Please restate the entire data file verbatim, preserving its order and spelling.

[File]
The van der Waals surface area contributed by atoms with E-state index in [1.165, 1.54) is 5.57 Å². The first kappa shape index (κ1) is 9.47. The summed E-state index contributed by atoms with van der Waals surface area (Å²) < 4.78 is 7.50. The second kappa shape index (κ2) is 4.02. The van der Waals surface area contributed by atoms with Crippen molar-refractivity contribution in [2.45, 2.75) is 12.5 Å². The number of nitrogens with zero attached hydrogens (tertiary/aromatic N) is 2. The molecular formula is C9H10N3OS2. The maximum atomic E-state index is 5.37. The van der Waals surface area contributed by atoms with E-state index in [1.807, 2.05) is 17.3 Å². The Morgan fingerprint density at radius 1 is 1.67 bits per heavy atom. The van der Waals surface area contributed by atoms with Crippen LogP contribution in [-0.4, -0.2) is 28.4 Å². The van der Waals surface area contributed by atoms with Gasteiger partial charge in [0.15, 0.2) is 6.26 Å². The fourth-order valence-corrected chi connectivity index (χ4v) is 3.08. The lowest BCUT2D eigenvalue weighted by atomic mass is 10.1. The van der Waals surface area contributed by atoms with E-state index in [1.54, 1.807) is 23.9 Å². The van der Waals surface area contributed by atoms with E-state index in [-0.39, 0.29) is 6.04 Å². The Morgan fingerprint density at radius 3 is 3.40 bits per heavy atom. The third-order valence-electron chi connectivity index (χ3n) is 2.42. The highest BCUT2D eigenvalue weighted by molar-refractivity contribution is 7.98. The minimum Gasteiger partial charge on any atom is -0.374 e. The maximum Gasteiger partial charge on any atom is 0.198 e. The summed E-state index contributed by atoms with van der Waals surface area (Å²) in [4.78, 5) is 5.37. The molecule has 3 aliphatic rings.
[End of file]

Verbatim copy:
The van der Waals surface area contributed by atoms with E-state index in [1.165, 1.54) is 5.57 Å². The first kappa shape index (κ1) is 9.47. The summed E-state index contributed by atoms with van der Waals surface area (Å²) < 4.78 is 7.50. The second kappa shape index (κ2) is 4.02. The van der Waals surface area contributed by atoms with Crippen molar-refractivity contribution in [2.45, 2.75) is 12.5 Å². The number of nitrogens with zero attached hydrogens (tertiary/aromatic N) is 2. The molecular formula is C9H10N3OS2. The maximum atomic E-state index is 5.37. The van der Waals surface area contributed by atoms with E-state index in [1.807, 2.05) is 17.3 Å². The Morgan fingerprint density at radius 1 is 1.67 bits per heavy atom. The van der Waals surface area contributed by atoms with Crippen LogP contribution in [-0.4, -0.2) is 28.4 Å². The van der Waals surface area contributed by atoms with Gasteiger partial charge in [0.15, 0.2) is 6.26 Å². The fourth-order valence-corrected chi connectivity index (χ4v) is 3.08. The lowest BCUT2D eigenvalue weighted by atomic mass is 10.1. The van der Waals surface area contributed by atoms with E-state index in [1.54, 1.807) is 23.9 Å². The van der Waals surface area contributed by atoms with E-state index in [-0.39, 0.29) is 6.04 Å². The Morgan fingerprint density at radius 3 is 3.40 bits per heavy atom. The third-order valence-electron chi connectivity index (χ3n) is 2.42. The highest BCUT2D eigenvalue weighted by molar-refractivity contribution is 7.98. The minimum Gasteiger partial charge on any atom is -0.374 e. The maximum Gasteiger partial charge on any atom is 0.198 e. The summed E-state index contributed by atoms with van der Waals surface area (Å²) in [4.78, 5) is 5.37. The molecule has 3 aliphatic rings.